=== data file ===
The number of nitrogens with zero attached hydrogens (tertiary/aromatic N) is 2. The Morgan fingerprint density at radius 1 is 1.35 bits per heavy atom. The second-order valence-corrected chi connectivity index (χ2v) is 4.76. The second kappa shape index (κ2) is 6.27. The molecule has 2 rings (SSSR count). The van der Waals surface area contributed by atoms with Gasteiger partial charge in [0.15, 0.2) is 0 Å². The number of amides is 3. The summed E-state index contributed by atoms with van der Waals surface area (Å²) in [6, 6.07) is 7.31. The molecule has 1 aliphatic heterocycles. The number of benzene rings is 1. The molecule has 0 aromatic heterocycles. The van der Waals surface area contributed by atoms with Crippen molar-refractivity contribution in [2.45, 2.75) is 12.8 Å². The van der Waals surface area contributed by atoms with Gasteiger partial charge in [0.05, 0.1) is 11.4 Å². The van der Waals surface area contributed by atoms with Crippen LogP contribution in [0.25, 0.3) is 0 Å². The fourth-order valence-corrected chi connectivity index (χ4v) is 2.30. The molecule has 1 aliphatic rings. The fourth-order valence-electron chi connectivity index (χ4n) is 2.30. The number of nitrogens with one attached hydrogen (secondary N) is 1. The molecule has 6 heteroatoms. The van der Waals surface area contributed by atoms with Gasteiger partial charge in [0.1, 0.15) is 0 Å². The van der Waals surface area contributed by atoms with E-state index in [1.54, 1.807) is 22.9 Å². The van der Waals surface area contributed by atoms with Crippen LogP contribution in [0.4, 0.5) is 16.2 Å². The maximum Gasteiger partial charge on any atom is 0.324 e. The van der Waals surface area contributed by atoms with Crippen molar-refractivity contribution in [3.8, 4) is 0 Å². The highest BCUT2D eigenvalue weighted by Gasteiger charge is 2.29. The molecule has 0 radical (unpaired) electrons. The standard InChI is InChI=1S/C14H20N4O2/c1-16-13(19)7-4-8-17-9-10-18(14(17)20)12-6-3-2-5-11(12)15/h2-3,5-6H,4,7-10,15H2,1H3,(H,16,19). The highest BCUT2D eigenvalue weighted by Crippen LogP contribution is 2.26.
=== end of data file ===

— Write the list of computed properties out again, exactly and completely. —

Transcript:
The number of nitrogens with zero attached hydrogens (tertiary/aromatic N) is 2. The Morgan fingerprint density at radius 1 is 1.35 bits per heavy atom. The second-order valence-corrected chi connectivity index (χ2v) is 4.76. The second kappa shape index (κ2) is 6.27. The molecule has 2 rings (SSSR count). The van der Waals surface area contributed by atoms with Gasteiger partial charge in [0.15, 0.2) is 0 Å². The number of amides is 3. The summed E-state index contributed by atoms with van der Waals surface area (Å²) in [6, 6.07) is 7.31. The molecule has 1 aliphatic heterocycles. The number of benzene rings is 1. The molecule has 0 aromatic heterocycles. The van der Waals surface area contributed by atoms with Crippen molar-refractivity contribution in [2.45, 2.75) is 12.8 Å². The van der Waals surface area contributed by atoms with Gasteiger partial charge in [0.05, 0.1) is 11.4 Å². The van der Waals surface area contributed by atoms with Crippen LogP contribution in [0.25, 0.3) is 0 Å². The fourth-order valence-corrected chi connectivity index (χ4v) is 2.30. The molecule has 1 aliphatic rings. The fourth-order valence-electron chi connectivity index (χ4n) is 2.30. The number of nitrogens with one attached hydrogen (secondary N) is 1. The molecule has 6 heteroatoms. The van der Waals surface area contributed by atoms with Gasteiger partial charge in [0.1, 0.15) is 0 Å². The van der Waals surface area contributed by atoms with E-state index in [1.54, 1.807) is 22.9 Å². The van der Waals surface area contributed by atoms with Crippen LogP contribution in [0.4, 0.5) is 16.2 Å². The maximum Gasteiger partial charge on any atom is 0.324 e. The van der Waals surface area contributed by atoms with Crippen molar-refractivity contribution in [3.8, 4) is 0 Å². The highest BCUT2D eigenvalue weighted by Gasteiger charge is 2.29. The molecule has 0 radical (unpaired) electrons. The standard InChI is InChI=1S/C14H20N4O2/c1-16-13(19)7-4-8-17-9-10-18(14(17)20)12-6-3-2-5-11(12)15/h2-3,5-6H,4,7-10,15H2,1H3,(H,16,19). The highest BCUT2D eigenvalue weighted by Crippen LogP contribution is 2.26.